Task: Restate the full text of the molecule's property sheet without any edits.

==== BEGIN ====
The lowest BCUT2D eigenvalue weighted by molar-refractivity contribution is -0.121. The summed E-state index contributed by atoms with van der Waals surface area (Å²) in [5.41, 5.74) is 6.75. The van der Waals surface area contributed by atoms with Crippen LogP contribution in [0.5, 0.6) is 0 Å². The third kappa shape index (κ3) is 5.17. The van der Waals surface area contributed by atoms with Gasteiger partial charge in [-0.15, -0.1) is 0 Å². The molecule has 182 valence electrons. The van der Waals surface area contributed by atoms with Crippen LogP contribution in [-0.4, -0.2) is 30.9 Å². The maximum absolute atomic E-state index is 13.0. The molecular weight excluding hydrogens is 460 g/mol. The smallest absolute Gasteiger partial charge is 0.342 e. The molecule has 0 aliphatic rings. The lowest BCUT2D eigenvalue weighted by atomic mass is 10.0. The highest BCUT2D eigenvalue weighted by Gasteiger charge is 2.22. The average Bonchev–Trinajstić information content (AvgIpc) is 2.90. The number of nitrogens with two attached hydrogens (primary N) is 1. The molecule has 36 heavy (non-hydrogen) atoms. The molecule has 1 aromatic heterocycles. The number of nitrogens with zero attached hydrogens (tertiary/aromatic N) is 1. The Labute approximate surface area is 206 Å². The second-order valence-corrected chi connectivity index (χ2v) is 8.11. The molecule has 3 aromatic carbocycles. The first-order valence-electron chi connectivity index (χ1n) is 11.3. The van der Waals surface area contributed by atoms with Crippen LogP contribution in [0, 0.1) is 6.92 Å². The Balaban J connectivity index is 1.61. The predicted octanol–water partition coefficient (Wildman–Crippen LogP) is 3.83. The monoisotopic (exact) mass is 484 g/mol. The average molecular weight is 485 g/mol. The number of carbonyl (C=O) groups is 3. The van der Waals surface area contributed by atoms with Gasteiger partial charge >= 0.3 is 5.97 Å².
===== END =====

The lowest BCUT2D eigenvalue weighted by molar-refractivity contribution is -0.121. The summed E-state index contributed by atoms with van der Waals surface area (Å²) in [5.41, 5.74) is 6.75. The van der Waals surface area contributed by atoms with Crippen LogP contribution in [0.5, 0.6) is 0 Å². The third kappa shape index (κ3) is 5.17. The van der Waals surface area contributed by atoms with Gasteiger partial charge in [-0.15, -0.1) is 0 Å². The molecule has 182 valence electrons. The van der Waals surface area contributed by atoms with Crippen LogP contribution in [-0.4, -0.2) is 30.9 Å². The maximum absolute atomic E-state index is 13.0. The molecular weight excluding hydrogens is 460 g/mol. The smallest absolute Gasteiger partial charge is 0.342 e. The molecule has 0 aliphatic rings. The lowest BCUT2D eigenvalue weighted by atomic mass is 10.0. The highest BCUT2D eigenvalue weighted by Gasteiger charge is 2.22. The average Bonchev–Trinajstić information content (AvgIpc) is 2.90. The number of nitrogens with two attached hydrogens (primary N) is 1. The molecule has 36 heavy (non-hydrogen) atoms. The molecule has 1 aromatic heterocycles. The number of nitrogens with zero attached hydrogens (tertiary/aromatic N) is 1. The Labute approximate surface area is 206 Å². The second-order valence-corrected chi connectivity index (χ2v) is 8.11. The molecule has 3 aromatic carbocycles. The first-order valence-electron chi connectivity index (χ1n) is 11.3. The van der Waals surface area contributed by atoms with Crippen LogP contribution in [0, 0.1) is 6.92 Å². The Balaban J connectivity index is 1.61. The predicted octanol–water partition coefficient (Wildman–Crippen LogP) is 3.83. The monoisotopic (exact) mass is 484 g/mol. The average molecular weight is 485 g/mol. The number of carbonyl (C=O) groups is 3. The van der Waals surface area contributed by atoms with Gasteiger partial charge >= 0.3 is 5.97 Å².